The Fairest of Them All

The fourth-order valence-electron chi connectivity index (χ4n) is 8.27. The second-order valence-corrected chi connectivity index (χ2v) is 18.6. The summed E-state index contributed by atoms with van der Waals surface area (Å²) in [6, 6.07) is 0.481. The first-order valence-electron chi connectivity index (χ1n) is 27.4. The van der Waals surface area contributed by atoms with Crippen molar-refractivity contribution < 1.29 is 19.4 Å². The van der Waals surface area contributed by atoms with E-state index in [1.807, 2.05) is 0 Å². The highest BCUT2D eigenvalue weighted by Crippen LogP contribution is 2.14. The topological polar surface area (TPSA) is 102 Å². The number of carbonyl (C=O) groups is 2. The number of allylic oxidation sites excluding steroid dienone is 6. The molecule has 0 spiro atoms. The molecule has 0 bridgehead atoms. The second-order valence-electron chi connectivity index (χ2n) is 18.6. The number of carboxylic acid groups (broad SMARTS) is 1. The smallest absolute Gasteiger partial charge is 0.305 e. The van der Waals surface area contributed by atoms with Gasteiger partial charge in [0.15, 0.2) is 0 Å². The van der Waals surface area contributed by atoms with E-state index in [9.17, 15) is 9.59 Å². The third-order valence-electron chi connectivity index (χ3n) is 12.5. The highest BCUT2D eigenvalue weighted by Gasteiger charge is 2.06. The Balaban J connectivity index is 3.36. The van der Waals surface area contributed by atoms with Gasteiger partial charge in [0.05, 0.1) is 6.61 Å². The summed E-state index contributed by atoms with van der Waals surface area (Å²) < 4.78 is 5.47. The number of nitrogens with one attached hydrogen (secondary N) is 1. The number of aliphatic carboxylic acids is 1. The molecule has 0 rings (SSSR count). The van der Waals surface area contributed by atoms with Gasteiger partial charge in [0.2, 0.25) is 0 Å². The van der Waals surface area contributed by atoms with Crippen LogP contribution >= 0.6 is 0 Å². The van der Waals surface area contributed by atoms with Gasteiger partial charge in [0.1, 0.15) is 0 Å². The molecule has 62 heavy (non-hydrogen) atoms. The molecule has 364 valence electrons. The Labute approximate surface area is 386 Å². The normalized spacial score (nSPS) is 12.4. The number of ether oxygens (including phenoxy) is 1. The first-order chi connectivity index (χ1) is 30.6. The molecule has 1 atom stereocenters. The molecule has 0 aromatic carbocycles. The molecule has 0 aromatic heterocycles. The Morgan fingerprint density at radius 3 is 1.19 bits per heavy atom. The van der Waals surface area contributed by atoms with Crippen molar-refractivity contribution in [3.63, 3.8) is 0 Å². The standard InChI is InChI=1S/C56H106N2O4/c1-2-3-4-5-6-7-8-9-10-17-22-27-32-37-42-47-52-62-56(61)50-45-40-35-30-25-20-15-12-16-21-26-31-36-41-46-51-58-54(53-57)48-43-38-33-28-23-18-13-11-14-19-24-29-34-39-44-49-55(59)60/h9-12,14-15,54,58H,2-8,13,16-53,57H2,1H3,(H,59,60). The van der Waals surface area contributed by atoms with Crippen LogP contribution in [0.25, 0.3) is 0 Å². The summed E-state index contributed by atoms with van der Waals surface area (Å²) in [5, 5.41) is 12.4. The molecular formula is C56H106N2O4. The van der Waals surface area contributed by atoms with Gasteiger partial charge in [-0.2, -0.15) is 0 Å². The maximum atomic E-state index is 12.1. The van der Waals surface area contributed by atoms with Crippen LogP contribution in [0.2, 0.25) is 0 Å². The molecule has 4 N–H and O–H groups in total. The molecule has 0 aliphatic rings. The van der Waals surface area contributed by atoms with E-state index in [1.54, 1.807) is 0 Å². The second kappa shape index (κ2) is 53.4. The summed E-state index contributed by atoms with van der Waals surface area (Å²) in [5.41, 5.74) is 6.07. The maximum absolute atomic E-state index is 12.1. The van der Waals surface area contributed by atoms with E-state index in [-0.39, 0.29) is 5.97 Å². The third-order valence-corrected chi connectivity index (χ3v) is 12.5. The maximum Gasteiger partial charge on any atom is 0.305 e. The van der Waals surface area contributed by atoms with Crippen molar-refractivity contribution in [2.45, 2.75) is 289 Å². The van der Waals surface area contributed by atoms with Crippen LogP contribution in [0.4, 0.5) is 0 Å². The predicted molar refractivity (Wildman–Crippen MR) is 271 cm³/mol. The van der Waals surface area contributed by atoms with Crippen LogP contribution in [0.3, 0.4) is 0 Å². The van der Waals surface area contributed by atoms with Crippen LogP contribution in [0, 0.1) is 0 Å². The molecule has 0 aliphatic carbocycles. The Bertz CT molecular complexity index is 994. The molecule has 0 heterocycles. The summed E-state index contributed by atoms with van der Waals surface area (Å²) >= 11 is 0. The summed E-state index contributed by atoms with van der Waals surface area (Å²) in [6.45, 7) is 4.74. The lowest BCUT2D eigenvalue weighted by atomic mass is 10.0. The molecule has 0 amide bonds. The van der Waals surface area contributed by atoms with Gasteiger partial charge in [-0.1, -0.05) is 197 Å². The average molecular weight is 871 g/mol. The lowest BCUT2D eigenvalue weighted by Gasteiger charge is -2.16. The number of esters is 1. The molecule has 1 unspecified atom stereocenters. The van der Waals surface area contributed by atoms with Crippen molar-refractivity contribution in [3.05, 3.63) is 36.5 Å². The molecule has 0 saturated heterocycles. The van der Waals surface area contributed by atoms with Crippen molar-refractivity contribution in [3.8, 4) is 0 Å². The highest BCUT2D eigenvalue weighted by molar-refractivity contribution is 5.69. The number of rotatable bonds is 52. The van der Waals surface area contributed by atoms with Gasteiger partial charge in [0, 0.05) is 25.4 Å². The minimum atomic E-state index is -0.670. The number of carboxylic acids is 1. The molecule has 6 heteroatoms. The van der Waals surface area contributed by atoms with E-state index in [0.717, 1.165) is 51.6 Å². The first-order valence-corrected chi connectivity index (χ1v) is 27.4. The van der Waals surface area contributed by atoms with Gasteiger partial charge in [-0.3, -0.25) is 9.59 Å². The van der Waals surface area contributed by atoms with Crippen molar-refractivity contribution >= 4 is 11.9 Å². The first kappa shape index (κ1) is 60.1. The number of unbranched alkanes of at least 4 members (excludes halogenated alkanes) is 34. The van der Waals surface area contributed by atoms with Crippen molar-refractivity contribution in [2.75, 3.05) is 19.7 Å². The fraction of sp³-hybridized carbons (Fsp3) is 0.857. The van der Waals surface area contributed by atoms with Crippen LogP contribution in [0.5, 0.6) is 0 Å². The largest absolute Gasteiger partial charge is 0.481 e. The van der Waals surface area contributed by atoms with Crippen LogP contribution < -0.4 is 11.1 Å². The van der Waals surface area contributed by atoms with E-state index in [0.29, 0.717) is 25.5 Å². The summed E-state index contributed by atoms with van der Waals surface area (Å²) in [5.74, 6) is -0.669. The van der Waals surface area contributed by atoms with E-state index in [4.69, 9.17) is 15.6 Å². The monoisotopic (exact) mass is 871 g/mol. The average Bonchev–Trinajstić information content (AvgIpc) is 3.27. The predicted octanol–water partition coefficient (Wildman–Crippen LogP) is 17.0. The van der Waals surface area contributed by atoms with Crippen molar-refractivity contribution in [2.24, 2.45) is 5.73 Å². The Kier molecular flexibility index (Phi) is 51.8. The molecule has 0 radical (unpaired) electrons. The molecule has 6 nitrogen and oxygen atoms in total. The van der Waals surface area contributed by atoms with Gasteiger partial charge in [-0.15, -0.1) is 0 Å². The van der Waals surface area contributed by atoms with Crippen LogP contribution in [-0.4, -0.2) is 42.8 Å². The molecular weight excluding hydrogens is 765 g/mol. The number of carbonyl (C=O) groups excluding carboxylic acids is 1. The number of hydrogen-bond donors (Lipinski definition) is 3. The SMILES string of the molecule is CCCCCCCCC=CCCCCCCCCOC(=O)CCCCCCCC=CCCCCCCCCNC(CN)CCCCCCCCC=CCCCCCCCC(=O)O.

THIS little book contains valuable nuggets of information, mainly about urban developments in such hard-to-reach places (for Americans) as Cuba and Hungary. Unfortunately the facts are suspended, like bits of brightly colored chopped peppers, in the murky aspic of the author’s ethical sensibility. The hungry reader may try to boil away the gelatine to get at the solid food, but the author will not permit this, for he aims to improve, not merely to inform, and insists that the American reader get a full dose of the coating he has concocted from old Fabian bones. Professor Stretton has developed a switch on the ancient night club wheeze in which the master of ceremonies says: “I’ve been rich and I’ve been poor, and rich is better.” Professor Stretton’s version ends with “... and poor is better.” He seems to mean it.